Employee theft is on the rise. This is not terribly hard to believe in light of the current economic forecast. When the economy heads south, crime generally and theft in particular, escalate, so it’s no surprise that theft in the workplace follows that trend.
Jon Hyman, of the Ohio Employer’s Law Blog, discusses the increased rate of employee theft in the context of employer’s use of lie-detector tests. (Jeez, can this guy make a connection or what??) For an outstanding overview on the issue, see Jon’s post, A Primer on Employee Polygraph Testing, in which he discusses the ins and outs of the Employee Polygraph Protection Act of 1988.
Delaware employers should be aware, though, of the state-specific requirements and prohibitions in this area. The state statute (19 Del. C. Sec. 704), provides that an employer may not, “require, request or suggest. . . or shall cause, directly or indirectly, any employee or prospective employee to take a polygraph, lie detector or similar test or examination as a condition of employment or continuation of employment.” Unlike its federal counterpart, the Delaware Polygraph statute provides no exceptions to the general prohibition against the use of lie-detector tests by employers.
And, in case you were wondering, yes, there is a state-court decision interpreting the statute. In Heller v. Dover Warehouse Market, Inc., the Superior Court denied an employer’s motion for summary judgment, finding that, whether an employee’s consent to take a polygraph could be a valid waiver was an issue of first impression. Referencing case law from Maryland, Pennsylvania, and the Third Circuit Court of Appeals, the court found that the test to determine the validity of the employee’s consent:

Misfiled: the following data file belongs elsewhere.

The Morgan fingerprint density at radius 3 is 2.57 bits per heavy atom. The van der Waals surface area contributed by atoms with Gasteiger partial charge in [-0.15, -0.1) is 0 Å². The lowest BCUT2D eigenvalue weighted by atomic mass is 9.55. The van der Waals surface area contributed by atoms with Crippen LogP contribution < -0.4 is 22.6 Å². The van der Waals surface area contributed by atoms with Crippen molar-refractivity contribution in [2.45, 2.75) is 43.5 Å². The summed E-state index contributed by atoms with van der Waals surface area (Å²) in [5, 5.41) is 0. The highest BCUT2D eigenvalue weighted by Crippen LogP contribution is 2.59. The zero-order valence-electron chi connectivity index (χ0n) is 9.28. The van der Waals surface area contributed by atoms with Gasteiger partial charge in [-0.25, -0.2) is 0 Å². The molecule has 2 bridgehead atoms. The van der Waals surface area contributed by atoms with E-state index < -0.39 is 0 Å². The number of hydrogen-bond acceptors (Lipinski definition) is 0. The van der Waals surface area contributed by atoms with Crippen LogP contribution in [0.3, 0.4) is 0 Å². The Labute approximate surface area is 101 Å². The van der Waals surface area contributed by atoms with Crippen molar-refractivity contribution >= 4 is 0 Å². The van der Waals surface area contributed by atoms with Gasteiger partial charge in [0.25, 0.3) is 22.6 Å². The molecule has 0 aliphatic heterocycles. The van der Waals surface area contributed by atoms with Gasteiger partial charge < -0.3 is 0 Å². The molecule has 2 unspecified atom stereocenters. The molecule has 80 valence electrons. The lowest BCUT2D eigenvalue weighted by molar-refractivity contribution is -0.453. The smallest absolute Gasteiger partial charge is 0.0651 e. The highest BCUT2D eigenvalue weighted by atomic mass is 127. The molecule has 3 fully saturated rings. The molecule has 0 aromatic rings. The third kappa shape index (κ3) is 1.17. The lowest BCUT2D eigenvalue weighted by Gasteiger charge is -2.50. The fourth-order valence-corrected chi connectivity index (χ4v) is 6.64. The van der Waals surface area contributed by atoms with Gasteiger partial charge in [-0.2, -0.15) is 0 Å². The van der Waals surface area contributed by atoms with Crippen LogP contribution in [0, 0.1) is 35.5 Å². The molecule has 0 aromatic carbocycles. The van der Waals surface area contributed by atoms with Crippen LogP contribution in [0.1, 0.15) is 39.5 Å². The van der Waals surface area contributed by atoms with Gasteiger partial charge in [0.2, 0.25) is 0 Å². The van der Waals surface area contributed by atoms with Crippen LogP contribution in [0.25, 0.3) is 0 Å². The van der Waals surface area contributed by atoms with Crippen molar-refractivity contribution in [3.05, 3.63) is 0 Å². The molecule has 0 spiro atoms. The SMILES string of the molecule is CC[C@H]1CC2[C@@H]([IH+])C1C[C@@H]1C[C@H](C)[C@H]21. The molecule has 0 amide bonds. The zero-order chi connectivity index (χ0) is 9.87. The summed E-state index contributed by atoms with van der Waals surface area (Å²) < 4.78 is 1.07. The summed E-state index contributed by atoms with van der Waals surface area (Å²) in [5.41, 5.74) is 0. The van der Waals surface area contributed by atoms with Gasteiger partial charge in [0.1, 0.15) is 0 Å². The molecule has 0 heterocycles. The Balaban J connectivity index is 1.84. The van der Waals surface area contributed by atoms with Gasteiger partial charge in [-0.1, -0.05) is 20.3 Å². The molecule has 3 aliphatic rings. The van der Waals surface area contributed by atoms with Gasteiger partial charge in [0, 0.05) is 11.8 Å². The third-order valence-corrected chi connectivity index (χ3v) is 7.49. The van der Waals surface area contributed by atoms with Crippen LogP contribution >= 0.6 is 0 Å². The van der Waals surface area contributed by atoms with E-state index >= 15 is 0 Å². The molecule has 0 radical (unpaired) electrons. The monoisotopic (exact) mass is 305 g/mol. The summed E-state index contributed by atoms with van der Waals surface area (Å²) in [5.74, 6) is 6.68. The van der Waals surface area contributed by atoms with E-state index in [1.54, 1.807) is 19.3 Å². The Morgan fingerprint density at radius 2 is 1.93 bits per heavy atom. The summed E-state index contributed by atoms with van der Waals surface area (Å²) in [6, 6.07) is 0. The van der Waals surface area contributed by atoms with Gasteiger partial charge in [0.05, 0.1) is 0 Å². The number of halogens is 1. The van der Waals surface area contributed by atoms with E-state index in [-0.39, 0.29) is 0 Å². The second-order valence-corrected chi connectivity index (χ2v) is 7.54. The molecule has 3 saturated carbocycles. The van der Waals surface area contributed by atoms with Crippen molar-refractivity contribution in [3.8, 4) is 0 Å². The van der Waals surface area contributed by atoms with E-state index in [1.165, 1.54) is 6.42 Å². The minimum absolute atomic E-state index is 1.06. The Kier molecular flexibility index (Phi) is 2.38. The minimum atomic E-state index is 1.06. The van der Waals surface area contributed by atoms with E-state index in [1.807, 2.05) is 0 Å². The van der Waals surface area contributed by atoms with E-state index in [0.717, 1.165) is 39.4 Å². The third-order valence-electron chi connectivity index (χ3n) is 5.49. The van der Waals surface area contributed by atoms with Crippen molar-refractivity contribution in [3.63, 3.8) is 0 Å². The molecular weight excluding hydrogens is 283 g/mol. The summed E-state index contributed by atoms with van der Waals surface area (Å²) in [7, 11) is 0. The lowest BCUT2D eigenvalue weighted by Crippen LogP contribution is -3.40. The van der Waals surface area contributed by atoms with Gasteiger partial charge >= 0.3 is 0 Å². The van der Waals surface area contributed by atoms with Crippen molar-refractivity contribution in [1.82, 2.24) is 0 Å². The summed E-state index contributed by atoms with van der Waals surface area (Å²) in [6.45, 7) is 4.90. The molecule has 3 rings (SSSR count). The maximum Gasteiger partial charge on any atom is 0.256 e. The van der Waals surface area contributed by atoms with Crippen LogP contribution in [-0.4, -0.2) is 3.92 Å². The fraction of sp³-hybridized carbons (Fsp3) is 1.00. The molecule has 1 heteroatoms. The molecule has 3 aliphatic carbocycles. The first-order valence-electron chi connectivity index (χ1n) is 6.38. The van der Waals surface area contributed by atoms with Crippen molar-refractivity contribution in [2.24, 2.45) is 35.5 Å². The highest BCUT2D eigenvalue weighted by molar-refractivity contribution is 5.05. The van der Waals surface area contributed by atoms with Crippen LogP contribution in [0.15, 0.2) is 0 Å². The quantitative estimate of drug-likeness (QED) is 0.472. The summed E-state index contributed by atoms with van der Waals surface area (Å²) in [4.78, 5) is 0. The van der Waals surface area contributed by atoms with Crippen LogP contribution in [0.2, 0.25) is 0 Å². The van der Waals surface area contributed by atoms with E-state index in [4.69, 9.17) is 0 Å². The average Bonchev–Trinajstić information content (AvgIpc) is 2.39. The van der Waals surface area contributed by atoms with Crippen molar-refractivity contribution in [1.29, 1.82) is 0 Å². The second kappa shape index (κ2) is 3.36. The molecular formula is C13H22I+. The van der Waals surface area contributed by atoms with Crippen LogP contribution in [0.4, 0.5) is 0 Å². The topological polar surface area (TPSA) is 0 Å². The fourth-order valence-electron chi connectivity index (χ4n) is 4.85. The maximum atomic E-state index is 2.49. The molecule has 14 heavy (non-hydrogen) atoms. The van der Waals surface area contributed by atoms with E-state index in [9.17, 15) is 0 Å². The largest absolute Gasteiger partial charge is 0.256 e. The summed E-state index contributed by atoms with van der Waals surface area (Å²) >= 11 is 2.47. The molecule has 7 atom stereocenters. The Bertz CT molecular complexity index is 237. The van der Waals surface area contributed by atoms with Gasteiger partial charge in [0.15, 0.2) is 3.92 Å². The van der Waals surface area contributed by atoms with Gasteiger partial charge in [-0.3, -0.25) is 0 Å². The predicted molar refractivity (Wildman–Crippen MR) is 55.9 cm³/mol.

depends upon a jury determination of whether the waiver was compelled as a condition of continued employment. Under this test, if the jury finds the plaintiff was required to sign the waiver as a condition of employment, then the waiver is invalid.
This law has been around long enough that most employers operating in the State are cognizant of its prohibitions. But, in light of the increasing incidences of workplace theft, this is as good a time as any to review it. The key for Delaware employers is this: polygraphs and lie-detectors cannot be used for employees–even in the course of a theft investigation.